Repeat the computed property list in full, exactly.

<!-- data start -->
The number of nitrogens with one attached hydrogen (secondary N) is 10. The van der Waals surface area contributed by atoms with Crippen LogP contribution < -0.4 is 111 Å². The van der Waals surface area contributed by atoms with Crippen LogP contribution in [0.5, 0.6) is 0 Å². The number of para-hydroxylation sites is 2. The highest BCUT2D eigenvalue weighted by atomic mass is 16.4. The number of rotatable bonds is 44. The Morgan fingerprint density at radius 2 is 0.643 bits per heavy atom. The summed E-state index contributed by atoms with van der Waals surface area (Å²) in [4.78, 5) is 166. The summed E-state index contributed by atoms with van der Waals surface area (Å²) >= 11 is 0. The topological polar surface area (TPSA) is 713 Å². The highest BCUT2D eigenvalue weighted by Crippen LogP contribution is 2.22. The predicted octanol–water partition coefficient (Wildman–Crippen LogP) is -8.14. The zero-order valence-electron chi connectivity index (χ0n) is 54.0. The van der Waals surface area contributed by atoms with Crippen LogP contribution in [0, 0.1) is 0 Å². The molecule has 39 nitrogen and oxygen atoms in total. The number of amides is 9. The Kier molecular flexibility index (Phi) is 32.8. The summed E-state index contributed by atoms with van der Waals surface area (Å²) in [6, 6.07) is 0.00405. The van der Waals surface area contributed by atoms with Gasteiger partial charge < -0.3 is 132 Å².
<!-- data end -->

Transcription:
The number of nitrogens with one attached hydrogen (secondary N) is 10. The van der Waals surface area contributed by atoms with Crippen LogP contribution < -0.4 is 111 Å². The van der Waals surface area contributed by atoms with Crippen LogP contribution in [0.5, 0.6) is 0 Å². The number of para-hydroxylation sites is 2. The highest BCUT2D eigenvalue weighted by atomic mass is 16.4. The number of rotatable bonds is 44. The Morgan fingerprint density at radius 2 is 0.643 bits per heavy atom. The summed E-state index contributed by atoms with van der Waals surface area (Å²) in [4.78, 5) is 166. The summed E-state index contributed by atoms with van der Waals surface area (Å²) >= 11 is 0. The topological polar surface area (TPSA) is 713 Å². The highest BCUT2D eigenvalue weighted by Crippen LogP contribution is 2.22. The predicted octanol–water partition coefficient (Wildman–Crippen LogP) is -8.14. The zero-order valence-electron chi connectivity index (χ0n) is 54.0. The van der Waals surface area contributed by atoms with Crippen LogP contribution in [0, 0.1) is 0 Å². The molecule has 39 nitrogen and oxygen atoms in total. The number of amides is 9. The Kier molecular flexibility index (Phi) is 32.8. The summed E-state index contributed by atoms with van der Waals surface area (Å²) in [6, 6.07) is 0.00405. The van der Waals surface area contributed by atoms with Gasteiger partial charge < -0.3 is 132 Å².